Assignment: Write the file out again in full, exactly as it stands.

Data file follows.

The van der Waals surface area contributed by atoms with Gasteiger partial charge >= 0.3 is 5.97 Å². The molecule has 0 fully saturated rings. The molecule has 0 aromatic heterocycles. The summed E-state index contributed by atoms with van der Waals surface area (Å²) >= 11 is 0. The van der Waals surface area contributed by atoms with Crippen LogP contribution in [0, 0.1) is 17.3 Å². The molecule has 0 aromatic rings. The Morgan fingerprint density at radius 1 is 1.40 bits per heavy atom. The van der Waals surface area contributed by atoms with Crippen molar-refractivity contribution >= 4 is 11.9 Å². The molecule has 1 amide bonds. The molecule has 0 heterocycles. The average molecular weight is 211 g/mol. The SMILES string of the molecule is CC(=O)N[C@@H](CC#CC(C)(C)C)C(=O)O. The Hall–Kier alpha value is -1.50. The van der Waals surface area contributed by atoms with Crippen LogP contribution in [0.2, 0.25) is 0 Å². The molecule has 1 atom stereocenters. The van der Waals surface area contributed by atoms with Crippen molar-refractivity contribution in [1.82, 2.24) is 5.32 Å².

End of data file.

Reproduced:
The van der Waals surface area contributed by atoms with Gasteiger partial charge >= 0.3 is 5.97 Å². The molecule has 0 fully saturated rings. The molecule has 0 aromatic heterocycles. The summed E-state index contributed by atoms with van der Waals surface area (Å²) >= 11 is 0. The van der Waals surface area contributed by atoms with Crippen LogP contribution in [0, 0.1) is 17.3 Å². The molecule has 0 aromatic rings. The Morgan fingerprint density at radius 1 is 1.40 bits per heavy atom. The van der Waals surface area contributed by atoms with Crippen molar-refractivity contribution >= 4 is 11.9 Å². The molecule has 1 amide bonds. The molecule has 0 heterocycles. The average molecular weight is 211 g/mol. The SMILES string of the molecule is CC(=O)N[C@@H](CC#CC(C)(C)C)C(=O)O. The Hall–Kier alpha value is -1.50. The van der Waals surface area contributed by atoms with Crippen LogP contribution in [0.2, 0.25) is 0 Å². The molecule has 1 atom stereocenters. The van der Waals surface area contributed by atoms with Crippen molar-refractivity contribution in [1.82, 2.24) is 5.32 Å².